If you know about threat modeling, then you know it can help protect applications and cloud infrastructure from security threats. If you’re really up on threat modeling, then you also know it can be used to help protect connected devices, so-called internet-of-things (IoT).
Theoretically, any device or system of devices exposed to the internet can be protected by threat modeling. The most common IoT devices include industrial controllers, smart devices, sensors, fire alarms and CCTV cameras. A new and growing category of IoT devices is medical sensors.
But there is another new and growing systems of IoT devices that you may not have considered: automobiles. It’s not an over exaggeration to say that today, automobiles are computers on wheels. And those computers are connected to the internet.
There is an estimated 1,400 semiconductor chips in a typical automobile today and many of them are microprocessors or microcontrollers, which are part of the car’s network. That’s a lot of IoT devices and a very large attack surface.
Is the Auto Industry Ready?
With such a large attack surface, it should come as no surprise that cyber-attacks on automobiles are on the rise. Half of all auto cyberattacks in history occurred in 2021 alone — up nearly 140% from 2020. This raises the important question, is the auto industry ready? And unfortunately, today, the answer is no.
This trend will likely grow as cybercrime and automotive vulnerabilities rise. The auto industry could see a wave of cyberattacks in 2023, causing significant damage if it doesn’t adapt to new security needs. Self-driving vehicle sales could reach 1 million units by 2025 and skyrocket after, so these risks will grow quickly.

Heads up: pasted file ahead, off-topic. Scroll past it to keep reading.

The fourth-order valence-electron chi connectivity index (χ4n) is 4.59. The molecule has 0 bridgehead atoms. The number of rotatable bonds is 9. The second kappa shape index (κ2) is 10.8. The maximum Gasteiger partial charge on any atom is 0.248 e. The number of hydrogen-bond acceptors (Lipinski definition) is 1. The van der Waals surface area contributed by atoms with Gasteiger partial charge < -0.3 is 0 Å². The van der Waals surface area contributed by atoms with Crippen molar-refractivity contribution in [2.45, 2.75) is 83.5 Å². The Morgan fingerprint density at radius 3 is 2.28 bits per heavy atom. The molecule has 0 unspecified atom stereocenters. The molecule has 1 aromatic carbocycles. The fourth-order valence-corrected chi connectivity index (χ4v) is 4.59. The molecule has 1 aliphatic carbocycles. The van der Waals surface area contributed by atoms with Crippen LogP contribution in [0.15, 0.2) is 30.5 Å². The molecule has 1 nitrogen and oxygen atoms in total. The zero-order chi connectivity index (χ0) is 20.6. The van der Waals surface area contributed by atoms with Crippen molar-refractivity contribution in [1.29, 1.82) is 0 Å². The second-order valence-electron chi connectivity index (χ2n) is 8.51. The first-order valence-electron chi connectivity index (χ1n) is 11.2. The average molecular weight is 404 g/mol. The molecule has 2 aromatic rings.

Automakers also face risks from connected manufacturing processes. This trend has emerged in other sectors that have embraced IT/OT convergence. Their attack surfaces will increase as car manufacturers likewise implement these systems.
What Can be Done?
Securing automobiles must be done on three different fronts. First is securing the connected cars themselves. The National Highway Traffic Safety Administration (NHTSA) outlines several protection methods for connected cars.
Next is securing the manufacturing process. That includes everything from securing OT (operational technology) systems, to encrypting and segmenting the IoT devices used in the manufacturing process.
Finally, the supply chain must also be secured. It’s not good enough for a car manufacturer to lock down their systems. All of their suppliers must also be locked down. Manufacturers must take a holistic approach to their security.
New Approaches are Required
So, what’s the answer to the connected car threat? From HelpNetSecurity, “Investing in cybersecurity in the design stage, versus after breaches, will ultimately prove less expensive and more effective in terms of avoiding or mitigating serious crimes involving money, vehicle and identity theft from compromised personal data by the world’s most savvy and ambitious business criminals.”
In other words, automobiles have to join the rest of the cybersecurity ecosystem and become “secure by design”. And what’s the best way to do that? Threat modeling.
Whether it’s the car, the manufacturer or the supply chain, threat modeling takes the holistic view required to lock down today’s automobiles. And a good way to get started threat modeling is with ThreatModeler.